Weakley County Schools Director Frazier Responds to State Board of Education Actions
Last Thursday’s online meeting of the State Board of Education (SBE) addressed many questions regarding graduating seniors, grading, and student teachers but shied away from a definitive guideline on what happens next regarding school closures.
The SBE convened a special called electronic meeting to enact emergency rules in response to the ongoing COVID-19 public health crisis.
The already passed House Bill 2818 waived the 180-day attendance requirement for K-12 public school students and removed required state testing including a civics test requirement for high school seniors.
The emergency rules were left to address other details. Passed unanimously, they were developed by SBE staff in consultation with the Tennessee Department of Education with feedback from organizations such as the Tennessee Organization of School Superintendents, Tennessee School Boards Association, and Tennessee Higher Education Commission.
Among the actions, which were effective immediately upon filing with the Secretary of State’s office and will remain in effect for 180 days:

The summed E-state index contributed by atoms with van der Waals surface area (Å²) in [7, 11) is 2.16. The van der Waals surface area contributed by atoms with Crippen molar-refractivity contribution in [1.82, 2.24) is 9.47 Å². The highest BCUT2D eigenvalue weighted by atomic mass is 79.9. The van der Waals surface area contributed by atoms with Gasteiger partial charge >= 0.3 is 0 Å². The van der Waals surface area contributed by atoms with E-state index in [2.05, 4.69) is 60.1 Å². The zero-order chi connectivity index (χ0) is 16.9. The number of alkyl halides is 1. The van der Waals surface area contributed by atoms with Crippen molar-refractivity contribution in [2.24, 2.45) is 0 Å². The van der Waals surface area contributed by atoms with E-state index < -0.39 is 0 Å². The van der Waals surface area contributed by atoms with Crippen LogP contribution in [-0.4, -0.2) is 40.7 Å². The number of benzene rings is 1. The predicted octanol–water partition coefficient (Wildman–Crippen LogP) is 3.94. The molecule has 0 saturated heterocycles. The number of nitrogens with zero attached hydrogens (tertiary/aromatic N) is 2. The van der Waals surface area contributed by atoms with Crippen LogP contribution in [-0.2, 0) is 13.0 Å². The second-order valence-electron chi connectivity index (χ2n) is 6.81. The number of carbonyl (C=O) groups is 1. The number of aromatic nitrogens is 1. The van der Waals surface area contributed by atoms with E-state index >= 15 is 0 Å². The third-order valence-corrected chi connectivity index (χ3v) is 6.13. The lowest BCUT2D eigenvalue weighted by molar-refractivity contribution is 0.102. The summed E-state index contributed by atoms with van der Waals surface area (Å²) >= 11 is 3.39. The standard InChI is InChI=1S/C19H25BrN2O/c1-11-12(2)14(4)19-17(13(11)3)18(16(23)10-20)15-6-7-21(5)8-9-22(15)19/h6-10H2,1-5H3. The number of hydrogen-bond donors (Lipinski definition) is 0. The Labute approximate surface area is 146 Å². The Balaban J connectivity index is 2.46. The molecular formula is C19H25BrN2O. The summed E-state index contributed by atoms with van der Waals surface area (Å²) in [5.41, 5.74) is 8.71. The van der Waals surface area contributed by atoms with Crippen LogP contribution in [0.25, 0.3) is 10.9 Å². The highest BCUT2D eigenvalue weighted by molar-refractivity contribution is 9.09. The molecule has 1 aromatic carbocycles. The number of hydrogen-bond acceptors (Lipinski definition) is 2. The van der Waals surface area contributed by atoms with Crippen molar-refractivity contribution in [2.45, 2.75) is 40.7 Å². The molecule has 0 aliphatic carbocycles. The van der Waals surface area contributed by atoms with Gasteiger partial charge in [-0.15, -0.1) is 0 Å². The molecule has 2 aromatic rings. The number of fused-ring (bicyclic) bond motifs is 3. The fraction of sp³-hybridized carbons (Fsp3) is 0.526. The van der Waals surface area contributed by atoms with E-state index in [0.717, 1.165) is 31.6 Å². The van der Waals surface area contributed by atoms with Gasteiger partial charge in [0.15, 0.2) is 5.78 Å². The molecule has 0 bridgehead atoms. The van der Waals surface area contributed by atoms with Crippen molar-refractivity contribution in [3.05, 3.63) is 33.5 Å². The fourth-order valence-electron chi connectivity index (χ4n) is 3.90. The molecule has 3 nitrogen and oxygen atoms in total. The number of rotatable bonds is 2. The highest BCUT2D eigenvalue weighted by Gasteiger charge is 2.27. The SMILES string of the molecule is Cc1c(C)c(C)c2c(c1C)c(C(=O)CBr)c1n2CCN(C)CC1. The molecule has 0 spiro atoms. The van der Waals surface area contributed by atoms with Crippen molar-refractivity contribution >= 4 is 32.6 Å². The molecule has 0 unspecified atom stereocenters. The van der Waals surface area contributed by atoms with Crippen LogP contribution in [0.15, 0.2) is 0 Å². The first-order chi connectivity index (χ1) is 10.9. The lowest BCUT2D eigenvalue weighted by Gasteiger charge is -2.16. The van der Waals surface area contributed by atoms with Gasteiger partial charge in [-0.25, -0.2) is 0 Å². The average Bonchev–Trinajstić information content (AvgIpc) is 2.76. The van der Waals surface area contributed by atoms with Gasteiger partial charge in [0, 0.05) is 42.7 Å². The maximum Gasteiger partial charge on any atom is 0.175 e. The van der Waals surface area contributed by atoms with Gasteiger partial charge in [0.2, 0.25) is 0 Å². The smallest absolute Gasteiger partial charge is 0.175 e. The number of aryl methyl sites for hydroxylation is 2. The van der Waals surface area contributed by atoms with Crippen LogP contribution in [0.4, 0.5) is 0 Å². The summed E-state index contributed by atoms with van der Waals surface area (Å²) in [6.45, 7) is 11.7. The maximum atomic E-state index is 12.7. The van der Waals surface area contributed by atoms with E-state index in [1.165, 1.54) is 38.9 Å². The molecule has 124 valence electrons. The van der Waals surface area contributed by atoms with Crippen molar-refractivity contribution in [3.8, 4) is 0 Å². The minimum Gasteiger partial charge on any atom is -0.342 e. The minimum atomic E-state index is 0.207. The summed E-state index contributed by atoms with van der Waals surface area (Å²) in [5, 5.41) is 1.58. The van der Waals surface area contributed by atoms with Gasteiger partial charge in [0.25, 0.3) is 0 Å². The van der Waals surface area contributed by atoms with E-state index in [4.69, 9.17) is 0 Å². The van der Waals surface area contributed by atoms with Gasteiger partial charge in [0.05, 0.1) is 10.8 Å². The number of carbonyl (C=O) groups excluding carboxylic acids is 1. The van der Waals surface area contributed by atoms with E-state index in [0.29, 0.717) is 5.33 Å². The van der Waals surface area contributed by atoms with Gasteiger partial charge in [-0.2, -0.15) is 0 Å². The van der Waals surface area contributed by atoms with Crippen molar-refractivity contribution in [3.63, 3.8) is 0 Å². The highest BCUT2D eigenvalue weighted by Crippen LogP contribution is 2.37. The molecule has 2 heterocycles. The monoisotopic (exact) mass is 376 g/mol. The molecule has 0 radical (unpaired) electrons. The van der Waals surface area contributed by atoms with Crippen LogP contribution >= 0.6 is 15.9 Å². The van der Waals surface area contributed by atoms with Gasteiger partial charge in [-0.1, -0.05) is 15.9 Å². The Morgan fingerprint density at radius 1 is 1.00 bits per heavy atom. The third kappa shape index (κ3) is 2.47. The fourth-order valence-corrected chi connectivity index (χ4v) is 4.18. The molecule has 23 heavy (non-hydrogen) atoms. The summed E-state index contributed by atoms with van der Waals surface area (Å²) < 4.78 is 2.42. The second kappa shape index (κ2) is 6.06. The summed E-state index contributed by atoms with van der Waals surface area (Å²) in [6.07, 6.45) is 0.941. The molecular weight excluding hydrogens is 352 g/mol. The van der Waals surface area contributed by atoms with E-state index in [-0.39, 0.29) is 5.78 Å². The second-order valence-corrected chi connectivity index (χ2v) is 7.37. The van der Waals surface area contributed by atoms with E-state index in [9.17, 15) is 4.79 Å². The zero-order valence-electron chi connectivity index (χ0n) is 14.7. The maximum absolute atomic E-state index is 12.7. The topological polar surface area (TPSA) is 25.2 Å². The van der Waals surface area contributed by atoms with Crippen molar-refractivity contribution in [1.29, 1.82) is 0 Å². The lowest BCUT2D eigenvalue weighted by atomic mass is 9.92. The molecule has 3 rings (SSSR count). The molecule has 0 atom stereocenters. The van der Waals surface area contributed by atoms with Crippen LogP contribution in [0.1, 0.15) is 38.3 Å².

The state kept core requirements for the senior class of 2020 in English, math and science but reduced the credit requirements in other areas. They went from 22 required to 20 credits: 4 English, 4 math, 3 science, 2 social studies and 7 additional electives. They removed a social studies and an elective requirement.
They waived the requirement that students taking Early Postsecondary Opportunities (EPSO) such as AP or dual credit must participate in the associated assessment for that course in order to obtain additional GPA weighting, if the assessment was to occur in Spring 2020.
Seniors do not have to take the ACT to graduate this year, and while juniors do not have to take the exam now, school administrators say planning is underway to ensure they have two free opportunities to take the exam the next school year.
Current educator preparation rules require student teachers obtain 15 weeks of classroom teaching time. However, school closures across the state may prohibit teacher candidates from completing these requirements. The rules approved these prospective educators who were unable to complete required licensure exams due to COVID-19 will receive a provisional practitioner license with the requirement that scores on licensure exams be submitted by Aug. 31, 2021.
The new rules also allow educators whose practitioner license is set to expire August 2020 to have the license validity period extended one year to allow the educator to complete requirements for renewal or advancement.
Teacher observations that were not able to be completed in the school year will not be required. Teacher’s Level of Overall Effectiveness scores will not be generated for the school year.
The new rules also extends the time period by which a school must complete a special needs student’s initial evaluation from 60 to 90 days after receipt of parental consent.